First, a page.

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Milrinone in congenital diaphragmatic hernia – a randomized pilot trial: study protocol, review of literature and survey of current practices

Overview of attention for article published in Maternal Health, Neonatology and Perinatology, November 2017
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Title
Milrinone in congenital diaphragmatic hernia – a randomized pilot trial: study protocol, review of literature and survey of current practices
Published in
Maternal Health, Neonatology and Perinatology, November 2017
DOI 10.1186/s40748-017-0066-9
Pubmed ID
Authors

Satyan Lakshminrusimha, Martin Keszler, Haresh Kirpalani, Krisa Van Meurs, Patricia Chess, Namasivayam Ambalavanan, Bradley Yoder, Maria V. Fraga, Holly Hedrick, Kevin P. Lally, Leif Nelin, Michael Cotten, Jonathan Klein, Stephanie Guilford, Ashley Williams, Aasma Chaudhary, Marie Gantz, Jenna Gabrio, Dhuly Chowdhury, Kristin Zaterka-Baxter, Abhik Das, Rosemary D. Higgins

Abstract

Congenital diaphragmatic hernia (CDH) is commonly associated with pulmonary hypoplasia and pulmonary hypertension (PH). PH associated with CDH (CDH-PH) is frequently resistant to conventional pulmonary vasodilator therapy including inhaled nitric oxide (iNO) possibly due to right and left ventricular dysfunction. Milrinone is an intravenous inotrope and lusitrope with pulmonary vasodilator properties and has been shown anecdotally to improve oxygenation in PH. We developed this pilot study to determine if milrinone infusion would improve oxygenation in neonates ≥36 weeks postmenstrual age (PMA) with CDH. Data on pulmonary vasodilator management and outcome of CDH patients was collected from 18 university NICUs affiliated with the Neonatal Research Network (NRN) from 2011 to 2012. The proposed pilot will be a masked, placebo-controlled, multicenter, randomized trial of 66 infants with CDH with an oxygenation index (OI) ≥10 or oxygen saturation index (OSI) ≥5. The primary outcome is the oxygenation response, as determined by change in OI at 24 h after initiation of study drug. As secondary outcomes, we will determine oxygenation at 48 h and 72 h post-infusion, right ventricular pressures on echocardiogram and the incidence of systemic hypotension, arrhythmias, intracranial hemorrhage, survival without extracorporeal membrane oxygenation, and chronic lung disease (oxygen need at 28 days postnatal age). Finally, we will evaluate the pulmonary and nutritional status at 4, 8 and 12 months of age using a phone questionnaire. Three hundred thirty-seven infants with CDH were admitted to NRN NICUs in 2011 and 2012 of which 275 were ≥36 weeks PMA and were exposed to the following pulmonary vasodilators: iNO (39%), sildenafil (17%), milrinone (17%), inhaled epoprostenol (6%), intravenous epoprostenol (3%), and intravenous PGE1 (1%). ECMO was required in 36% of patients. Survival to discharge was 71%. CDH is an orphan disease with high mortality with few randomized trials evaluating postnatal management. Intravenous milrinone is a commonly used medication in neonatal/pediatric intensive care units and is currently used in 17% of patients with CDH within the NRN. This pilot study will provide data and enable further studies evaluating pulmonary vasodilator therapy in CDH. ClinicalTrials.gov; NCT02951130; registered 14 October 2016.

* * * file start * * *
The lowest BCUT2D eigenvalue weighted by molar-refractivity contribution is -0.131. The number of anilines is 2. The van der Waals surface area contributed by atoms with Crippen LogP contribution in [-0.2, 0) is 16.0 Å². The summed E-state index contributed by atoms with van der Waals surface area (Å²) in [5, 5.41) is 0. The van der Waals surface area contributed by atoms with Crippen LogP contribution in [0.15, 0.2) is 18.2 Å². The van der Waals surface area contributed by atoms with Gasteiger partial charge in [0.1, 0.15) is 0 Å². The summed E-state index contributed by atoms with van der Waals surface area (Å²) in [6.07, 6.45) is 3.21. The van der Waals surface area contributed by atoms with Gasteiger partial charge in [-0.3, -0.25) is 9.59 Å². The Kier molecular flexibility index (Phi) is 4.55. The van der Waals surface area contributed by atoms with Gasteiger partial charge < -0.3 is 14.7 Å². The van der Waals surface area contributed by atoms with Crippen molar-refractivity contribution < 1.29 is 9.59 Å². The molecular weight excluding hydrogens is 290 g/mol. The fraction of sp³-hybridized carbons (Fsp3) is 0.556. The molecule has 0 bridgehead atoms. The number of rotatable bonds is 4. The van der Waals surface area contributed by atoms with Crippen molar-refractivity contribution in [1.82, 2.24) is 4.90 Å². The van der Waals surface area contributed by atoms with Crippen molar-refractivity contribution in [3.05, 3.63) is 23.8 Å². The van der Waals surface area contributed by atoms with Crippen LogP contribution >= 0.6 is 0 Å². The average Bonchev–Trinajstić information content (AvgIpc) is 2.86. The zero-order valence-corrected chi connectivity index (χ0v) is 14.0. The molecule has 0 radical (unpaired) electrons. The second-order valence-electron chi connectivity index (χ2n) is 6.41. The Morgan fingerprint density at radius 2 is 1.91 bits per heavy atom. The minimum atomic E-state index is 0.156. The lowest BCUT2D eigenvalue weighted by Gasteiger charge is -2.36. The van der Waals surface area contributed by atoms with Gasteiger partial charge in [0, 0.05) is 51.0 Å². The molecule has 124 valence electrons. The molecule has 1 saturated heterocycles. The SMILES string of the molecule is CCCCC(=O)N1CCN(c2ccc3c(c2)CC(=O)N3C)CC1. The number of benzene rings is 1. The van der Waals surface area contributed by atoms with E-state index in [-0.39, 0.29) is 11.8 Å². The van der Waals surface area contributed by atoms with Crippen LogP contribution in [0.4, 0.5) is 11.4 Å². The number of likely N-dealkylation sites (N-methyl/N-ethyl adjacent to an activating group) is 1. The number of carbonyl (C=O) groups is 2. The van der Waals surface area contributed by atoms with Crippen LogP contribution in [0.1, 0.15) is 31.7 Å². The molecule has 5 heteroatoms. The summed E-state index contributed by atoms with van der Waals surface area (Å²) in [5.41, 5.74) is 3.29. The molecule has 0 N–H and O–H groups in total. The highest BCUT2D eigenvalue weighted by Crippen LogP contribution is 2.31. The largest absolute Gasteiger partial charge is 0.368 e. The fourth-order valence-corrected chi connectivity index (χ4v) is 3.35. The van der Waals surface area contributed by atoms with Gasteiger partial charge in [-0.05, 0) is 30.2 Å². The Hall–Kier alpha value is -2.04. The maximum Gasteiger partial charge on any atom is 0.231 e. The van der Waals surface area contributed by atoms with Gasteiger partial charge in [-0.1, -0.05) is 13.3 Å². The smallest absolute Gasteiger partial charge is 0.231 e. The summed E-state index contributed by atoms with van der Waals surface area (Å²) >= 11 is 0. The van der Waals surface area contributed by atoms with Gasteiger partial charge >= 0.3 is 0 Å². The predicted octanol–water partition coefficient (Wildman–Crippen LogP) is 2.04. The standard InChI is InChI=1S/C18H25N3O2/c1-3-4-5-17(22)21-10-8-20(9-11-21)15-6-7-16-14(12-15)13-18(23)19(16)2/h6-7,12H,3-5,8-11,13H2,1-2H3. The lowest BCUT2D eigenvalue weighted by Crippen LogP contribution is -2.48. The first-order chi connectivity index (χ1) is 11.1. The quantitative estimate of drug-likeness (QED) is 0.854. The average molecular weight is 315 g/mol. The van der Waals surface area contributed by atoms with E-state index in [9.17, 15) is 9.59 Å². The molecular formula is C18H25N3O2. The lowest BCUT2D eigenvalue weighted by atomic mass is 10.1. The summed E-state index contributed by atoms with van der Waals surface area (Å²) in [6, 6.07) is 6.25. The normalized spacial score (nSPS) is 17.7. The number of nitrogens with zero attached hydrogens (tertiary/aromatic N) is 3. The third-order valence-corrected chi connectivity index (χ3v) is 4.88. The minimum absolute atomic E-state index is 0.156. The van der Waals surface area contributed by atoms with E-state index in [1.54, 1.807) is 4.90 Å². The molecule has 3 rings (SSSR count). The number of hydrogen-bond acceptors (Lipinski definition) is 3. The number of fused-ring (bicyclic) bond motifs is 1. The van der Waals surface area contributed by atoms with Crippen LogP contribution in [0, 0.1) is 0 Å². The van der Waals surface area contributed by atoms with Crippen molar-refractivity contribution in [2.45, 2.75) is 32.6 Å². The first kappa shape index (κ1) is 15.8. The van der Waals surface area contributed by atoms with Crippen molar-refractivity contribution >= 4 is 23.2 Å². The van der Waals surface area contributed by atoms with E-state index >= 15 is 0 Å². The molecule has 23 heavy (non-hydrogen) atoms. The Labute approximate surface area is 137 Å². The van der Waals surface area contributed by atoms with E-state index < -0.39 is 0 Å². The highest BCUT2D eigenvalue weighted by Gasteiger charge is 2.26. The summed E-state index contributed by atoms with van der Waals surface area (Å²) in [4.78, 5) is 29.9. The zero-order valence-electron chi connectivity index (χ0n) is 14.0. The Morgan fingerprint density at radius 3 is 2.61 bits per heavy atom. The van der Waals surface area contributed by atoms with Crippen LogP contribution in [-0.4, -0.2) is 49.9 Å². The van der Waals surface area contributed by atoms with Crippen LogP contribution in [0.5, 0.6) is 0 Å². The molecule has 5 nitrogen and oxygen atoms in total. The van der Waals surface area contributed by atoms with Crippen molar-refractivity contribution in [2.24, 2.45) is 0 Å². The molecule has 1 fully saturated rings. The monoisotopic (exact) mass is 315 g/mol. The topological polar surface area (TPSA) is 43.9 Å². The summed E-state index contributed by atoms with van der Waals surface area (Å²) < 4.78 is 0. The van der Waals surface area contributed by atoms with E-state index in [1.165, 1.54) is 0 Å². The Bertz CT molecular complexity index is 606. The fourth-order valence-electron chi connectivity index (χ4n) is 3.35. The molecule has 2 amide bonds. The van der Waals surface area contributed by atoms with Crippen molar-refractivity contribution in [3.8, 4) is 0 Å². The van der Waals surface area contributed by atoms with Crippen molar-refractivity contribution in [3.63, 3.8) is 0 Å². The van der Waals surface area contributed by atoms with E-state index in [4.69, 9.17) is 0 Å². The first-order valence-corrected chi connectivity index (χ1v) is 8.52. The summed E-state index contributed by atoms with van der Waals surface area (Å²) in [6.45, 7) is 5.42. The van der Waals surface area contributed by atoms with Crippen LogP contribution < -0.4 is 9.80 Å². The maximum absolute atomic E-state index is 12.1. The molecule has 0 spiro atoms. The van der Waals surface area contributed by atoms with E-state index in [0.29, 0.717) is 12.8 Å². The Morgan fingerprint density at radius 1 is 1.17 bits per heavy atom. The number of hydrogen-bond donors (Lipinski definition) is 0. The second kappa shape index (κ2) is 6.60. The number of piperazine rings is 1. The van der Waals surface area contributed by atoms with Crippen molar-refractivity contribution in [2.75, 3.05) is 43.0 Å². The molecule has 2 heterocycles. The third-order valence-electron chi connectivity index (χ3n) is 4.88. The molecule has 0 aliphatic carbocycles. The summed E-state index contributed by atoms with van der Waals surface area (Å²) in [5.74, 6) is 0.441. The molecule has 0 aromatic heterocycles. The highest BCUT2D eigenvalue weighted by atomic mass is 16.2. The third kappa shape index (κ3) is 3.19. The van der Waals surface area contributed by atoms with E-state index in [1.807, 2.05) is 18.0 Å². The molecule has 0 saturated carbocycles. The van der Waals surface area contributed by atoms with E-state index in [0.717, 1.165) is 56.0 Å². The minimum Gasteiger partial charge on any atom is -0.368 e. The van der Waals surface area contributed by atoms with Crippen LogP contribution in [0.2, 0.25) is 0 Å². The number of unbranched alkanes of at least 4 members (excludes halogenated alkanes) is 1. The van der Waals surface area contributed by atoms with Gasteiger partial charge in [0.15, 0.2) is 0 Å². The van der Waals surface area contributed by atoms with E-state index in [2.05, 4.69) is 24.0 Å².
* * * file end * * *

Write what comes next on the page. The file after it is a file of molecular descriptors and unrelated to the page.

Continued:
Twitter Demographics

The data shown below were collected from the profile of 1 tweeter who shared this research output. Click here to find out more about how the information was compiled.

Mendeley readers

The data shown below were compiled from readership statistics for 37 Mendeley readers of this research output. Click here to see the associated Mendeley record.

Geographical breakdown

Country Count As %
Unknown 37 100%

Demographic breakdown

Readers by professional status Count As %
Researcher 6 16%
Other 5 14%
Student > Postgraduate 5 14%
Student > Doctoral Student 4 11%
Professor > Associate Professor 3 8%
Other 6 16%
Unknown 8 22%
Readers by discipline Count As %
Medicine and Dentistry 21 57%
Nursing and Health Professions 3 8%
Agricultural and Biological Sciences 1 3%
Pharmacology, Toxicology and Pharmaceutical Science 1 3%
Unknown 11 30%

Attention Score in Context

This research output has an Altmetric Attention Score of 1. This is our high-level measure of the quality and quantity of online attention that it has received. This Attention Score, as well as the ranking and number of research outputs shown below, was calculated when the research output was last mentioned on 10 December 2017.
All research outputs
#9,807,073
of 12,276,356 outputs
Outputs from Maternal Health, Neonatology and Perinatology
#34
of 45 outputs
Outputs of similar age
#246,118
of 344,816 outputs
Outputs of similar age from Maternal Health, Neonatology and Perinatology
#12
of 14 outputs
Altmetric has tracked 12,276,356 research outputs across all sources so far. This one is in the 11th percentile – i.e., 11% of other outputs scored the same or lower than it.
So far Altmetric has tracked 45 research outputs from this source. They typically receive a little more attention than average, with a mean Attention Score of 5.2. This one scored the same or higher as 11 of them.
Older research outputs will score higher simply because they've had more time to accumulate mentions. To account for age we can compare this Altmetric Attention Score to the 344,816 tracked outputs that were published within six weeks on either side of this one in any source. This one is in the 17th percentile – i.e., 17% of its contemporaries scored the same or lower than it.
We're also able to compare this research output to 14 others from the same source and published within six weeks on either side of this one. This one is in the 14th percentile – i.e., 14% of its contemporaries scored the same or lower than it.